Sunday, February 25, 2007
The Ninth Circuit issued a significant opinion last week that permits a perpetrator's vested retirement benefits to be used to compensate a victim of a crime under the Mandatory Victim Restitution Act (MVRA).
In United States v. Novak, 04-55838 (9th Cir. Feb. 22, 2007), the en banc Ninth Circuit found in a 10-5 decision that the MVRA trumps ERISA's anti-alienation provisions that normally would keep such retirement benefits from being disturbed by others.
In this regard, the court found:
Taking a close look at the statutory implementation of these two important policies [under ERISA and the MVRA], we conclude that criminal restitution orders can be enforced by garnishing retirement funds, but with the funds only payable when the defendant has a current, unilateral right to receive payments under the terms of the retirement plan.
In other words, a criminal victim may step into the shoes of the criminal perpetrator and recover as restitution whatever retirement funds the perpetrator is entitled to under their retirement plan.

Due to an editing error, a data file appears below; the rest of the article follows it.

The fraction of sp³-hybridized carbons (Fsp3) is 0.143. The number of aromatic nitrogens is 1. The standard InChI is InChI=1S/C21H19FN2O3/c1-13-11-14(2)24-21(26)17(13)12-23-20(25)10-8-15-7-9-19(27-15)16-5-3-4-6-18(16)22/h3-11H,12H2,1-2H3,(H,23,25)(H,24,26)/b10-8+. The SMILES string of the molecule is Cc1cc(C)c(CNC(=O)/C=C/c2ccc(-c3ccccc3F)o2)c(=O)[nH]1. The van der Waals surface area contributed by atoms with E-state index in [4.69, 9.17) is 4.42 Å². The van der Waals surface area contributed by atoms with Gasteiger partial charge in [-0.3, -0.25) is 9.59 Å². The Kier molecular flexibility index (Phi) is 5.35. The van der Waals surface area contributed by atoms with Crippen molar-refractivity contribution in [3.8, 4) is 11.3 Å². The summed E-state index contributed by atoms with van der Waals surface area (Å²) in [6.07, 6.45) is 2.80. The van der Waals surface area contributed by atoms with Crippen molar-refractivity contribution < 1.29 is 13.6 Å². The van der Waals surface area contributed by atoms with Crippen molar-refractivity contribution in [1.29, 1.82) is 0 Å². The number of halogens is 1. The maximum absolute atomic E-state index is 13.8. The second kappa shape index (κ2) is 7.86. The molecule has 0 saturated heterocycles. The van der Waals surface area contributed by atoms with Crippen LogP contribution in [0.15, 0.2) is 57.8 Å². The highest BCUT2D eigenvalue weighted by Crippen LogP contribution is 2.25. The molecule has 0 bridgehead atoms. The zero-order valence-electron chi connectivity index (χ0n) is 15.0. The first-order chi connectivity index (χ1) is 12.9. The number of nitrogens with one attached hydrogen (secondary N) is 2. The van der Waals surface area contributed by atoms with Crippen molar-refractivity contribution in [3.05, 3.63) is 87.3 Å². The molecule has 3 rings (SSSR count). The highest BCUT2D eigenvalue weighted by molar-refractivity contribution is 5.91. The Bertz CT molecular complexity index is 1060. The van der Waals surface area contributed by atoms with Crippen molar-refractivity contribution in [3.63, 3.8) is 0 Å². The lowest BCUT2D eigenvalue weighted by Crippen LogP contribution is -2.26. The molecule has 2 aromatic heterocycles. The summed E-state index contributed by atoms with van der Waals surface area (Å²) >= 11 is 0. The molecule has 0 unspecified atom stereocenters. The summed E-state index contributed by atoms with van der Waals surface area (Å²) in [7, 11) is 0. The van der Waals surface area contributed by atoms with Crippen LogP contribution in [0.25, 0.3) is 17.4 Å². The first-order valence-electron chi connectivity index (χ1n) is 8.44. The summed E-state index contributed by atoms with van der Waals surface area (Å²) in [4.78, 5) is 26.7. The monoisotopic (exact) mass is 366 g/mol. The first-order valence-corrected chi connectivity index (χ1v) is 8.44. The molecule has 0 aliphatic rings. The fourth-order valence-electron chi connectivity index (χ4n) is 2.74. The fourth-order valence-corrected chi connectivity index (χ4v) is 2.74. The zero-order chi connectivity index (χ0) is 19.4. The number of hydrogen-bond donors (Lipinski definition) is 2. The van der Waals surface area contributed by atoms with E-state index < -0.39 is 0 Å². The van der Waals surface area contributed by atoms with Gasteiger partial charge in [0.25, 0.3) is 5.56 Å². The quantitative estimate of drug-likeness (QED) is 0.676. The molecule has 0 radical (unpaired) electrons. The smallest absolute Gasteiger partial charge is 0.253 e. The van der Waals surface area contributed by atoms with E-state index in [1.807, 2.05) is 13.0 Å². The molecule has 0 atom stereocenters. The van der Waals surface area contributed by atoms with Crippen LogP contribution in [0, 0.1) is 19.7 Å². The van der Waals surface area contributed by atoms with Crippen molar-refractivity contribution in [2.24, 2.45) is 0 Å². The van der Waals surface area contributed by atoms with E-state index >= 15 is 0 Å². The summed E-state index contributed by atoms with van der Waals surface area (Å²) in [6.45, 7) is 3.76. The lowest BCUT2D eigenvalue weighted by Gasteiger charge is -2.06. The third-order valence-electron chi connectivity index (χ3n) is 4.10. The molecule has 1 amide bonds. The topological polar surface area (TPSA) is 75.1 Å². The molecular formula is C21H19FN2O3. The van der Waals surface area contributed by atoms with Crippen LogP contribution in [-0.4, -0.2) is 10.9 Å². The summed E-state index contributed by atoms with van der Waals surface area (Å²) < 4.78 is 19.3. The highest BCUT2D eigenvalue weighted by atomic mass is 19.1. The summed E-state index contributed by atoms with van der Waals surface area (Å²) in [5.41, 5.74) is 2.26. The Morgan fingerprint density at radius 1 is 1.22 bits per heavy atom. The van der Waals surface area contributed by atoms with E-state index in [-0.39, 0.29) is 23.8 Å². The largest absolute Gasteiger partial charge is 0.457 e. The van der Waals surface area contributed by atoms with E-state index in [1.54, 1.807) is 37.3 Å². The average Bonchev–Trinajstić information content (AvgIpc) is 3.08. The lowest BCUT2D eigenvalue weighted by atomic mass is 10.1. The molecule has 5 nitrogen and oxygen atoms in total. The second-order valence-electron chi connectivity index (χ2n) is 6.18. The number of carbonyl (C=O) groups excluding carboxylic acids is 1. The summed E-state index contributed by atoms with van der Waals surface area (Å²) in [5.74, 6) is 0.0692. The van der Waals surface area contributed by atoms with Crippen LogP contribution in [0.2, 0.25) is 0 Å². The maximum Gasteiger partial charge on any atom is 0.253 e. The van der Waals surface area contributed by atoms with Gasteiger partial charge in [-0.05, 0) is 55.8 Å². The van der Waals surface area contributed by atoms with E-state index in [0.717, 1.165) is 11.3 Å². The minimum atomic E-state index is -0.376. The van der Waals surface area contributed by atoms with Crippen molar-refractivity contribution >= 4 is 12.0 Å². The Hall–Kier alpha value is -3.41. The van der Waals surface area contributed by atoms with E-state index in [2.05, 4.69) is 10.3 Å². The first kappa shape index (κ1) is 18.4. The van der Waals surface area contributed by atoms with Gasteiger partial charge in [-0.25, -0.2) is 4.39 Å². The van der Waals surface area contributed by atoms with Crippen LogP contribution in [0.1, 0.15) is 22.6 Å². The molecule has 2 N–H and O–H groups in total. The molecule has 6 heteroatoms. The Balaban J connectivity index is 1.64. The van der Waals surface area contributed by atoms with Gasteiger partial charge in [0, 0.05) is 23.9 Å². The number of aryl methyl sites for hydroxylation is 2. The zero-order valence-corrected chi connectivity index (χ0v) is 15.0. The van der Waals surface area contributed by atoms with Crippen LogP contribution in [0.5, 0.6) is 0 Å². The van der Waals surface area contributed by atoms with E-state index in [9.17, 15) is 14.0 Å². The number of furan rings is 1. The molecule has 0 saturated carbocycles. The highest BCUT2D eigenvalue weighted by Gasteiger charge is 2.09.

This is not a decision without controversy. The Supreme Court's Shumate decision from 1992 seems to limit possible exceptions to ERISA's anti-alienation rules to two circumstances: qualified domestic relation orders (QDROs) and recoveries for wrongs committed against the employee benefit plan. Nevertheless, the Court's Guidry decision from 1990 holds out the prospect that Congress could choose to recognize another exception if it so choose.
Although language in the MVRA can be read broadly (and was so read) to characterize the language of the MVRA as another exception to ERISA's anti-alienation provisions, there is no direct citation of ERISA in the MVRA or its legislative history, which would seems to suggest the majority is stretching here a bit to find that Congress contemplated another exception. At the very least, it is less than clear.
In any event, look for this debate to continue to percolate and if a circuit split evolves, this is an important enough issue to merit Supreme Court consideration. Of course, it would be great if Congress would amend the MVRA to indicate its intent in this important area of overlap between criminal and employee benefit law.
Hat Tip: Decision of the Day